Not play­ing by the rules

We broke tradition for this year’s most in­flu­en­tial per­son


There’s an ex­cep­tion to ev­ery rule, and we made a big one when we chose Chief Jus­tice of the United States John Roberts as the most in­flu­en­tial per­son in health­care for 2012. Roberts wasn’t nom­i­nated by our read­ers in the spring, nor did he make our bal­lot of 300 read­ers voted on through mid-June. But he un­doubt­edly be­came the most in­flu­en­tial per­son in the in­dus­try June 28, when the U.S. Supreme Court re­leased a se­ries of six opin­ions that up­held most of the key pro­vi­sions of the Pa­tient Pro­tec­tion and Af­ford­able Care Act.

Roberts cast the de­cid­ing vote in the 5-4 de­ci­sion up­hold­ing the re­form law’s in­di­vid­ual health in­sur­ance man­date. In do­ing so, Roberts gave the go-ahead for other key pro­vi­sions of the law such as the em­ployer in­sur­ance man­date, the ac­count­able care or­ga­ni­za­tion pro­gram and all the new busi­ness and un­der­writ­ing rules for health in­sur­ance com­pa­nies.

Taken to­gether, the law’s pro­vi­sions reach into ev­ery cor­ner of the $2.7 tril­lion health­care in­dus­try and, ab­sent be­ing re­pealed by Congress and the next pres­i­dent, will change the lives of pa­tients, providers, pay­ers and sup­pli­ers for­ever. That’s influence, and that’s why we broke with tradition and named Roberts No. 1 on this year’s rank­ing of the 100 Most In­flu­en­tial Peo­ple in Health­care.

As for de­ter­min­ing the other 99 power­bro­kers on the list, here’s how we did it. We an­nounced the call for nom­i­na­tions in the March 12 print edition of the mag­a­zine, on our web­site and in all of our daily e-news­let­ters. The nom­i­nat­ing pe­riod con­tin­ued through April 20, with 21,678 nom­i­na­tions sub­mit­ted. The top 300 can­di­dates, based on those nom­i­na­tions, made up the fi­nal bal­lot for this recog­ni­tion pro­gram, our 11th an­nual. Read­ers then voted for the five can­di­dates on the bal­lot of 300 who they be­lieved were the most in­flu­en­tial in the in­dus­try. Some 220,330 votes were cast dur­ing the vot­ing pe­riod from May 7 through June 15. Reader votes counted to­ward 50% of the out­come; the se­nior ed­i­tors of Mod­ern Health­care de­ter­mined the other 50%.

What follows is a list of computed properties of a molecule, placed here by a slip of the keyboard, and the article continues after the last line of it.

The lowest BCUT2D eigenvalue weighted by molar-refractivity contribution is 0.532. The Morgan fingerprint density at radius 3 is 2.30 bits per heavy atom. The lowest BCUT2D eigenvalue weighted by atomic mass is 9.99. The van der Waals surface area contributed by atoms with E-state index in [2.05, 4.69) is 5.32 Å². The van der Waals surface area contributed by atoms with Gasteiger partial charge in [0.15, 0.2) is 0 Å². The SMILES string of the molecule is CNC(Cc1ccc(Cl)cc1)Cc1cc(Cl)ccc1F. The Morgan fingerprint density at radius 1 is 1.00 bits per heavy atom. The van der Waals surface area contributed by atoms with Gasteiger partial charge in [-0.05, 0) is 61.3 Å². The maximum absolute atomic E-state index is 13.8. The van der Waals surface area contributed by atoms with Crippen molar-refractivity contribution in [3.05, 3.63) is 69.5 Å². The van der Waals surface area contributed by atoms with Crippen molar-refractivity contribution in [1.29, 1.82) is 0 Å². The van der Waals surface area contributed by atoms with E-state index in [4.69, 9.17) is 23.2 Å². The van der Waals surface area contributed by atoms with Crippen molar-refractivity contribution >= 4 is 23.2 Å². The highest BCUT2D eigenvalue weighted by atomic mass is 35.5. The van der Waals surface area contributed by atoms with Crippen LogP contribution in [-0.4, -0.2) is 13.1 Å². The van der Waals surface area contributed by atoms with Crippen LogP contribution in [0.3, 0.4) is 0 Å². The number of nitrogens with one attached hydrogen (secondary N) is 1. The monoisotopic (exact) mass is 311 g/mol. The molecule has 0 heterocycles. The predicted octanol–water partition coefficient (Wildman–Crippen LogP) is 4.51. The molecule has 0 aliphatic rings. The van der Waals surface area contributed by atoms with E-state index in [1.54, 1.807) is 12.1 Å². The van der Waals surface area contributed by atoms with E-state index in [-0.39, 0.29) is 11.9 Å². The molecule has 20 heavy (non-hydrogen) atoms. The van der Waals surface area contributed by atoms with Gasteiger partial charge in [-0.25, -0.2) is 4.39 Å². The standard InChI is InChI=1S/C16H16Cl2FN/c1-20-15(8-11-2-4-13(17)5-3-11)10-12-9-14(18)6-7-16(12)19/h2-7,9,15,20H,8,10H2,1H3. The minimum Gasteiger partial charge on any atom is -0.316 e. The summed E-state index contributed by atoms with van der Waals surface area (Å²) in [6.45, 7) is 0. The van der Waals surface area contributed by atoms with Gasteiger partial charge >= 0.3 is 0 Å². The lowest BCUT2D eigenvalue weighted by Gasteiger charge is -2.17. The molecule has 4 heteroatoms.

Of note on this year’s rank­ing are the ex­ec­u­tives whose com­pa­nies likely will be most di­rectly af­fected by Roberts’ influence. Mark Ber­tolini from Aetna, Ge­orge Halvor­son from Kaiser, Stephen Hem­s­ley from Unit­ed­Health, An­gela Braly from Wel­lPoint, Michael McCal­lis­ter from Hu­mana and Patricia Hem­ing­way Hall from Health Care Ser­vice Corp. rep­re­sented half of the first 12 slots on this year’s rank­ing. How the ex­ec­u­tives are re­act­ing to the re­form law from a busi­ness per­spec­tive earned them their spots on our list.

For ex­am­ple, Ber­tolini en­gi­neered Aetna’s pro­posed $5.7 bil­lion ac­qui­si­tion of Coven­try Health Care, a lead­ing Med­i­caid man­aged-care op­er­a­tor. But even be­fore that, Aetna jumped into the ac­count­able care or­ga­ni­za­tion busi­ness with the cre­ation of a des­ig­nated busi­ness unit called Aetna Aligned Care So­lu­tions, which part­ners with in­di­vid­ual hos­pi­tals, health sys­tems and med­i­cal prac­tices to cre­ate pri­vate-sec­tor ACOs. Its busi­ness part­ners in­clude such lead­ing or­ga­ni­za­tions as Aurora Health Care, Inova Health Sys­tem, Ban­ner Health and the Car­il­ion Clinic. McCal­lis­ter, mean­while, has Hu­mana snatch­ing up physi­cian prac­tices across the coun­try through a sub­sidiary called Con­cen­tra, an op­er­a­tor of ur­gent- and oc­cu­pa­tional-care clin­ics that Hu­man bought in 2010. And Halvor­son has Kaiser on the cut­ting edge of in­for­ma­tion tech­nol­ogy, giv­ing its clin­i­cians and pa­tients the lat­est elec­tronic apps and plat­forms to share per­sonal med­i­cal in­for­ma­tion.

What those in­sur­ance com­pany ex­ec­u­tives as well as the other lead­ers on our list have in com­mon is a cer­tain fear­less­ness. Rather than play it safe and hope the storm passes, they’re em­brac­ing the changes in the in­dus­try. They’re grab­bing the clouds, re­shap­ing them and mak­ing it rain for their or­ga­ni­za­tions, pa­tients and con­stituen­cies.

Newspapers in English

Newspapers from USA

© PressReader. All rights reserved.